September 28, 2020

Govt won't collapse local automobile industry – Prez Akufo-Addo

President Nana Addo Dankwa Akufo-Addo has assured players in the value chain in the importation of second-hand vehicles that the policy of developing the local automobile industry is not targeted at the destruction of their livelihoods.

“We will not make a policy that will lead to the destruction of the lives of people like you. It will not make sense at all,” he said, adding, however, that “we live in a world where there is constant change and there is the need for us to adapt”.

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He said the ultimate aim was for Ghana to be self-reliant, provide vehicles for all classes of income earners, cut the importation of vehicles, while ensuring that those in the local value chain gradually shifted into the new paradigm of the local production of vehicles.

President Akufo-Addo gave the assurance during a meeting with members of the Vehicle and Assets Dealers Union of Ghana and members of all associations in the value chain of importation, sale and repair of imported vehicles in the country.

The meeting, which was at the Jubilee House, was at the instance of the President to discuss concerns raised by the members about the new Automobile Development Policy.

The concerns include lack of a clear definition of salvage vehicles, increase in import duties, the requirement of certification, among others.

Members of the association had argued that not all Ghanaians could afford the cost of the vehicles being assembled or that would be manufactured in the country.


Addressing their concerns, President Akufo-Addo assured them that next Monday a government team would meet them to commence deliberations to address their concerns.

He said his policy had always been to ensure that the country became self-reliant and cited an instance during the onset of the Covid-19 pandemic when some markets in the country nearly collapsed because China, from where they took their imports, had closed its borders.

That, he explained, was because traders could not move to that area and import things and said the pandemic had opened the eyes of the world to the fact that every country should create a paradigm of self-reliance and self-sufficiency, with little reliance on others.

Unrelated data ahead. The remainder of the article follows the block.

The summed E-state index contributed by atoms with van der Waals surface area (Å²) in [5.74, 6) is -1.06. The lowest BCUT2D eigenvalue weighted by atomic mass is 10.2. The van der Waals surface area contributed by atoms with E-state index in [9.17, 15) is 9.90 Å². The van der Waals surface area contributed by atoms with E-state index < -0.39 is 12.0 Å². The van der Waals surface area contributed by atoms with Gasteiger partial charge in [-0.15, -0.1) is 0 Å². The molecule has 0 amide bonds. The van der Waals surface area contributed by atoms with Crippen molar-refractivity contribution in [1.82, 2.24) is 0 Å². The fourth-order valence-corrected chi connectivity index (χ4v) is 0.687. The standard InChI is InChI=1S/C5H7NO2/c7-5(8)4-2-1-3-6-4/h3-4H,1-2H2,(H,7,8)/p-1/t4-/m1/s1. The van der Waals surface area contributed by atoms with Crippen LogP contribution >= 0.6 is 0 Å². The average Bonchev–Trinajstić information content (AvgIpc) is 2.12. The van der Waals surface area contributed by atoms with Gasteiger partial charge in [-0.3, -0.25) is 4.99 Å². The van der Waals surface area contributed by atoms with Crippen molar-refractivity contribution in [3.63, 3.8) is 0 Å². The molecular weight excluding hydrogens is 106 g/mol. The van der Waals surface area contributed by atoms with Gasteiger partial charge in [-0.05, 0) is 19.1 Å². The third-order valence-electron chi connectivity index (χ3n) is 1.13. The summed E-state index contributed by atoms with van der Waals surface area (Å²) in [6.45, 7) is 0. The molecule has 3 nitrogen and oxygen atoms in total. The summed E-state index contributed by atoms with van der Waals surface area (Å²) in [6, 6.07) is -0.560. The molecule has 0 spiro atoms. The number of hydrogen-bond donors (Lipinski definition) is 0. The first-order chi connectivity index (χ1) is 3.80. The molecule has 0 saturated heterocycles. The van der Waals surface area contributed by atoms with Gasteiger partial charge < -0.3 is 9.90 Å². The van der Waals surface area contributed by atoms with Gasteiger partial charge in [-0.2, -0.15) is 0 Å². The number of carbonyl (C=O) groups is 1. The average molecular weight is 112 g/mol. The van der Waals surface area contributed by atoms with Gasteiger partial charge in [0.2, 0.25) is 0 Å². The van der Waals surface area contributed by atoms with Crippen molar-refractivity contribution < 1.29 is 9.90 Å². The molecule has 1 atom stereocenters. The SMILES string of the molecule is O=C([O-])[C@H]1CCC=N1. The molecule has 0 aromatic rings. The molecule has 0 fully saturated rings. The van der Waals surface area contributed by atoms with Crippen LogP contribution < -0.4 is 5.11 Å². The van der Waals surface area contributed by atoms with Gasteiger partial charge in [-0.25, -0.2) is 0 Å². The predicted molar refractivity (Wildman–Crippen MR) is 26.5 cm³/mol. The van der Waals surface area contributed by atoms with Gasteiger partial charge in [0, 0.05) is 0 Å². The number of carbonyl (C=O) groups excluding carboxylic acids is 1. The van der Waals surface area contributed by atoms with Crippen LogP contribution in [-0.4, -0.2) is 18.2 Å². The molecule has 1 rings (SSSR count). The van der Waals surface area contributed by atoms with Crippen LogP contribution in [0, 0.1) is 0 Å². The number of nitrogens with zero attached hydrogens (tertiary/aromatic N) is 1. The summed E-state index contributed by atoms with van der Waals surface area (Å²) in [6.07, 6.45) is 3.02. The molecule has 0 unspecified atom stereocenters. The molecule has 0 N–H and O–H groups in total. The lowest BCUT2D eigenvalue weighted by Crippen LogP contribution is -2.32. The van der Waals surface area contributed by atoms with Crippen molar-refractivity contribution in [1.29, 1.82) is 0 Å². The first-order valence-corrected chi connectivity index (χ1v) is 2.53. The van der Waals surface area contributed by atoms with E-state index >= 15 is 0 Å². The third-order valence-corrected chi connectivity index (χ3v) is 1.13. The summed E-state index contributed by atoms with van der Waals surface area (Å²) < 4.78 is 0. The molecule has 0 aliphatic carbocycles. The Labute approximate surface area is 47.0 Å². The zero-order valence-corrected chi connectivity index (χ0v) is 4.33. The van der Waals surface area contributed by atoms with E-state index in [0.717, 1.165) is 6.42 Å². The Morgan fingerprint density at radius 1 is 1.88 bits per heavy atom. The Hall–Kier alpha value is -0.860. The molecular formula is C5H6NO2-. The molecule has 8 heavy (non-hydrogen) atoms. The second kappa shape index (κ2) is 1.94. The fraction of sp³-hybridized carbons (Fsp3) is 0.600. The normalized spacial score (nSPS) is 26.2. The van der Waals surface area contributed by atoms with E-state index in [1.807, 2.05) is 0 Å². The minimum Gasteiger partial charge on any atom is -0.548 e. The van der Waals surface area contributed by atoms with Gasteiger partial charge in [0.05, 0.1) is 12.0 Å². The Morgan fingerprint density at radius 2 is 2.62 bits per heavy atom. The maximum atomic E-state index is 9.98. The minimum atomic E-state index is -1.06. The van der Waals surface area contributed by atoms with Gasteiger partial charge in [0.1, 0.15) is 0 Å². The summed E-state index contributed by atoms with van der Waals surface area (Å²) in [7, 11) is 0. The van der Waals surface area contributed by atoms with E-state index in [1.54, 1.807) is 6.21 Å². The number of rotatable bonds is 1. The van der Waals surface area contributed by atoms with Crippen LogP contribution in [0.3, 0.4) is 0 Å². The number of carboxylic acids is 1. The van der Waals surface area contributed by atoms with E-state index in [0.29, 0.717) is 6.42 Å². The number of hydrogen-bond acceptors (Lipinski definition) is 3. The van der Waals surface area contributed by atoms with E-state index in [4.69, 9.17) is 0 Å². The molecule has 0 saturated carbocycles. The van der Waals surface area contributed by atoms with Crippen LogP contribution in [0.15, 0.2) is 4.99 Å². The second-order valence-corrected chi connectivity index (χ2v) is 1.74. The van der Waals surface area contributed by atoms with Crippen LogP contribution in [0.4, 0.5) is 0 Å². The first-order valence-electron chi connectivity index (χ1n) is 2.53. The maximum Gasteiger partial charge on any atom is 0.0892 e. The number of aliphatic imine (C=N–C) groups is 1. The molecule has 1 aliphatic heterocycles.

He said the prudent management of the economy attracted the automobile industries into the country and he was confident that they would make Ghana have a home-grown complete automotive industry, transfer of technology, create employment, reduce the importation of vehicles and its attendant impact on the economy.

He said because the country did not have the capital, it had to establish a policy that would attract those companies, with the understanding that at the end of the day, the current structure of the automotive industry in Ghana would find a way of transforming itself to the clutch of this home-based localised automotive industry.


The President discounted claims by the local players that it was only foreign imports that could guarantee low prices of vehicles for low-income earners and said all over the world, domestic automobile industries were capable of providing cars for low-income people and Ghana should be working towards that.


He said the basis for the establishment of Volkswagen (the car for the people) was to offer low-income earners in Germany at the time cars, just like people at the top who could have access to Delmar, Benz, BMW, among others.

“It is possible, in a well-orchestrated, well-constructed automobile industry in a given country, that all the various ranges of income earners can find a way of satisfying themselves and their needs for cars and not necessarily through foreign imports,” he said.

He said at the end of the day, the government’s aim was to make laws that would improve the circumstances of the people and that would also find acceptance among the populace.


The Minister of Trade and Industry, Mr Alan Kyerematen, noted that throughout the development of the policy, the ministry engaged all stakeholders, some of whom raised concerns about the policy.

He said they had raised concerns about the definition of salvage vehicles, the requirement for certification for importation of salvaged vehicles in the new law and some taxes.

The Spokesperson for the Vehicle and Assets Dealers Union of Ghana, Mr Joshua Opoku-Agyemang, said the union was not against the establishment of assemblying and manufacturing plants in Ghana but did not want their livelihoods to be lost in the process.

Source: General News

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